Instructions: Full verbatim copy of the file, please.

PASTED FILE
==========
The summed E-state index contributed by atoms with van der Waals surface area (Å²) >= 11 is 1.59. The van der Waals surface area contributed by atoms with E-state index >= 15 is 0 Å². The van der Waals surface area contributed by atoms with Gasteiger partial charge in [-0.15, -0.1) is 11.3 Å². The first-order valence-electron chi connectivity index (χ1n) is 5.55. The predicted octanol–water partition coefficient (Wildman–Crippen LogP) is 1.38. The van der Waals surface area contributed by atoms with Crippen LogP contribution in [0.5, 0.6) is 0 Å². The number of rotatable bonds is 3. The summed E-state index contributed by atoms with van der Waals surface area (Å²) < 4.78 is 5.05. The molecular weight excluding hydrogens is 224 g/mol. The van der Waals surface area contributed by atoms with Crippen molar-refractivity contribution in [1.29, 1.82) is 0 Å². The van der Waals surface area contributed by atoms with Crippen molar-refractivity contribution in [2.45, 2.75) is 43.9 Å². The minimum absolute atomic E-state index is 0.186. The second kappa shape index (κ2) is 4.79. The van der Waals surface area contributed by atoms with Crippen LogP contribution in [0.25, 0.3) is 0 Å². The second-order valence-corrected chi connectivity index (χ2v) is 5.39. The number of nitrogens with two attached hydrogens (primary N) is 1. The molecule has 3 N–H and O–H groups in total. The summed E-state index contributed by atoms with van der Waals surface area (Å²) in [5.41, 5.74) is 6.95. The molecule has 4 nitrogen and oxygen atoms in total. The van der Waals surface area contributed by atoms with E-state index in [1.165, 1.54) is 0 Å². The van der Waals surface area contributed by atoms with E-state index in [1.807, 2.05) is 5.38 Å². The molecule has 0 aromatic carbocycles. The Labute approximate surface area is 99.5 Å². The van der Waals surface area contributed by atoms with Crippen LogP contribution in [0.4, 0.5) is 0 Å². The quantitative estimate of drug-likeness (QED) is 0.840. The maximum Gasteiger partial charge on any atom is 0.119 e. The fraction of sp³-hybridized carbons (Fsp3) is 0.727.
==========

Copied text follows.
The summed E-state index contributed by atoms with van der Waals surface area (Å²) >= 11 is 1.59. The van der Waals surface area contributed by atoms with E-state index >= 15 is 0 Å². The van der Waals surface area contributed by atoms with Gasteiger partial charge in [-0.15, -0.1) is 11.3 Å². The first-order valence-electron chi connectivity index (χ1n) is 5.55. The predicted octanol–water partition coefficient (Wildman–Crippen LogP) is 1.38. The van der Waals surface area contributed by atoms with Crippen LogP contribution in [0.5, 0.6) is 0 Å². The number of rotatable bonds is 3. The summed E-state index contributed by atoms with van der Waals surface area (Å²) < 4.78 is 5.05. The molecular weight excluding hydrogens is 224 g/mol. The van der Waals surface area contributed by atoms with Crippen molar-refractivity contribution in [1.29, 1.82) is 0 Å². The van der Waals surface area contributed by atoms with Crippen molar-refractivity contribution in [2.45, 2.75) is 43.9 Å². The minimum absolute atomic E-state index is 0.186. The second kappa shape index (κ2) is 4.79. The van der Waals surface area contributed by atoms with Crippen LogP contribution in [0.25, 0.3) is 0 Å². The second-order valence-corrected chi connectivity index (χ2v) is 5.39. The number of nitrogens with two attached hydrogens (primary N) is 1. The molecule has 3 N–H and O–H groups in total. The summed E-state index contributed by atoms with van der Waals surface area (Å²) in [5.41, 5.74) is 6.95. The molecule has 4 nitrogen and oxygen atoms in total. The van der Waals surface area contributed by atoms with E-state index in [1.165, 1.54) is 0 Å². The van der Waals surface area contributed by atoms with E-state index in [1.807, 2.05) is 5.38 Å². The molecule has 0 aromatic carbocycles. The Labute approximate surface area is 99.5 Å². The van der Waals surface area contributed by atoms with Crippen LogP contribution in [0.4, 0.5) is 0 Å². The quantitative estimate of drug-likeness (QED) is 0.840. The maximum Gasteiger partial charge on any atom is 0.119 e. The fraction of sp³-hybridized carbons (Fsp3) is 0.727.